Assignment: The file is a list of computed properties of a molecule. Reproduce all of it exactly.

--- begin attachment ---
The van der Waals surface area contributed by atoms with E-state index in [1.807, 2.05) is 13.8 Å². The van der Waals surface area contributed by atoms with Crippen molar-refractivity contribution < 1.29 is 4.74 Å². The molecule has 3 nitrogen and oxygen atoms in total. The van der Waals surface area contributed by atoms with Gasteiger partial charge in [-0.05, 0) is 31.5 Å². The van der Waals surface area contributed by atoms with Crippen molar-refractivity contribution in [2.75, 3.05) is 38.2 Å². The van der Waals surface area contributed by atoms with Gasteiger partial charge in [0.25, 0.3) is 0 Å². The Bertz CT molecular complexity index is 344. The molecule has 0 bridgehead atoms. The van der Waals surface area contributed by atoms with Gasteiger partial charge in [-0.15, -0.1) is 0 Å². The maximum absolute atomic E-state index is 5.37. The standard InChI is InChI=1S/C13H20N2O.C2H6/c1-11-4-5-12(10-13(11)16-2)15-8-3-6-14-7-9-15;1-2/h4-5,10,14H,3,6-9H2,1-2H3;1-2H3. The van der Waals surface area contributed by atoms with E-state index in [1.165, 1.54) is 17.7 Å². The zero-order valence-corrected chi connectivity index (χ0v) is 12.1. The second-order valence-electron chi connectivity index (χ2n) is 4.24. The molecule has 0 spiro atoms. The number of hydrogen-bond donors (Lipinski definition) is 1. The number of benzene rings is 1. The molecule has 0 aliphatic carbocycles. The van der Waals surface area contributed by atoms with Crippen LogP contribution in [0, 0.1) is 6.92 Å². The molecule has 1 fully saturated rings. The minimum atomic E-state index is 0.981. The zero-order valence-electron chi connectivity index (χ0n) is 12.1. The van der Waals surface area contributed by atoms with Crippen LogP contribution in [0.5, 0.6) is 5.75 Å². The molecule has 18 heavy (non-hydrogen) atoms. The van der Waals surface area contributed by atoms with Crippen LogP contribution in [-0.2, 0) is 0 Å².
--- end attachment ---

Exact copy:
The van der Waals surface area contributed by atoms with E-state index in [1.807, 2.05) is 13.8 Å². The van der Waals surface area contributed by atoms with Crippen molar-refractivity contribution < 1.29 is 4.74 Å². The molecule has 3 nitrogen and oxygen atoms in total. The van der Waals surface area contributed by atoms with Gasteiger partial charge in [-0.05, 0) is 31.5 Å². The van der Waals surface area contributed by atoms with Crippen molar-refractivity contribution in [2.75, 3.05) is 38.2 Å². The van der Waals surface area contributed by atoms with Gasteiger partial charge in [0.25, 0.3) is 0 Å². The Bertz CT molecular complexity index is 344. The molecule has 0 bridgehead atoms. The van der Waals surface area contributed by atoms with Gasteiger partial charge in [-0.15, -0.1) is 0 Å². The maximum absolute atomic E-state index is 5.37. The standard InChI is InChI=1S/C13H20N2O.C2H6/c1-11-4-5-12(10-13(11)16-2)15-8-3-6-14-7-9-15;1-2/h4-5,10,14H,3,6-9H2,1-2H3;1-2H3. The van der Waals surface area contributed by atoms with E-state index in [1.165, 1.54) is 17.7 Å². The zero-order valence-corrected chi connectivity index (χ0v) is 12.1. The second-order valence-electron chi connectivity index (χ2n) is 4.24. The molecule has 0 spiro atoms. The number of hydrogen-bond donors (Lipinski definition) is 1. The number of benzene rings is 1. The molecule has 0 aliphatic carbocycles. The van der Waals surface area contributed by atoms with Crippen LogP contribution in [0, 0.1) is 6.92 Å². The molecule has 1 fully saturated rings. The minimum atomic E-state index is 0.981. The zero-order valence-electron chi connectivity index (χ0n) is 12.1. The van der Waals surface area contributed by atoms with Crippen LogP contribution in [0.5, 0.6) is 5.75 Å². The molecule has 18 heavy (non-hydrogen) atoms. The van der Waals surface area contributed by atoms with Crippen LogP contribution in [-0.2, 0) is 0 Å².